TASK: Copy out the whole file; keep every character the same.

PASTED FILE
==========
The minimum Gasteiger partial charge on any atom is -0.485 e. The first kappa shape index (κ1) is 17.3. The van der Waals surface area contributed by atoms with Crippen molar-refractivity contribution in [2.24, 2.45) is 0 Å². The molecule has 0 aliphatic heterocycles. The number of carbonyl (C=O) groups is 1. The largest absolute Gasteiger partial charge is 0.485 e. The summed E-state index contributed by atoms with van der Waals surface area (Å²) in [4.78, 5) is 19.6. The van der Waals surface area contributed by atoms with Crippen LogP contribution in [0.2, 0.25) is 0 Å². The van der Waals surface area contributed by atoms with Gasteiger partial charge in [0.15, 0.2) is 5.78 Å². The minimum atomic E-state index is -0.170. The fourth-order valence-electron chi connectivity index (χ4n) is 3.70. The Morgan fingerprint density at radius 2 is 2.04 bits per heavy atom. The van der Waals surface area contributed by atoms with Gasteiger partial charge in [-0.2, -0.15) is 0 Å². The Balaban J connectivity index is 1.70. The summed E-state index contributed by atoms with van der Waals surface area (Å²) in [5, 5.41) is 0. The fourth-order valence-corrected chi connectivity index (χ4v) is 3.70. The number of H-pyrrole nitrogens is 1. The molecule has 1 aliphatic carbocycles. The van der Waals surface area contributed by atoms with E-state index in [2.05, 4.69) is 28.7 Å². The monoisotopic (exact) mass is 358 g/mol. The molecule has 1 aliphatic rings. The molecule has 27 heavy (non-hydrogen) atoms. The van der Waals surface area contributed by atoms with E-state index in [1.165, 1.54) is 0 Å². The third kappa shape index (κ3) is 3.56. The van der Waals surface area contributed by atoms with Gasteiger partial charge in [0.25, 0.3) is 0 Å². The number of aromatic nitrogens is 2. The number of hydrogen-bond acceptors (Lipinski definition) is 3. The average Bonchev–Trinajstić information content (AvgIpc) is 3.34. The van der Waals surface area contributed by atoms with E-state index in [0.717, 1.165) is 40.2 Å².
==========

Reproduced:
The minimum Gasteiger partial charge on any atom is -0.485 e. The first kappa shape index (κ1) is 17.3. The van der Waals surface area contributed by atoms with Crippen molar-refractivity contribution in [2.24, 2.45) is 0 Å². The molecule has 0 aliphatic heterocycles. The number of carbonyl (C=O) groups is 1. The largest absolute Gasteiger partial charge is 0.485 e. The summed E-state index contributed by atoms with van der Waals surface area (Å²) in [4.78, 5) is 19.6. The van der Waals surface area contributed by atoms with Crippen LogP contribution in [0.2, 0.25) is 0 Å². The van der Waals surface area contributed by atoms with Gasteiger partial charge in [0.15, 0.2) is 5.78 Å². The minimum atomic E-state index is -0.170. The fourth-order valence-electron chi connectivity index (χ4n) is 3.70. The Morgan fingerprint density at radius 2 is 2.04 bits per heavy atom. The van der Waals surface area contributed by atoms with Gasteiger partial charge in [-0.2, -0.15) is 0 Å². The Balaban J connectivity index is 1.70. The summed E-state index contributed by atoms with van der Waals surface area (Å²) in [5, 5.41) is 0. The fourth-order valence-corrected chi connectivity index (χ4v) is 3.70. The number of H-pyrrole nitrogens is 1. The molecule has 1 aliphatic carbocycles. The van der Waals surface area contributed by atoms with E-state index in [2.05, 4.69) is 28.7 Å². The monoisotopic (exact) mass is 358 g/mol. The molecule has 1 aliphatic rings. The molecule has 27 heavy (non-hydrogen) atoms. The van der Waals surface area contributed by atoms with E-state index in [1.165, 1.54) is 0 Å². The third kappa shape index (κ3) is 3.56. The van der Waals surface area contributed by atoms with Gasteiger partial charge in [0.25, 0.3) is 0 Å². The number of aromatic nitrogens is 2. The number of hydrogen-bond acceptors (Lipinski definition) is 3. The average Bonchev–Trinajstić information content (AvgIpc) is 3.34. The van der Waals surface area contributed by atoms with E-state index in [0.717, 1.165) is 40.2 Å².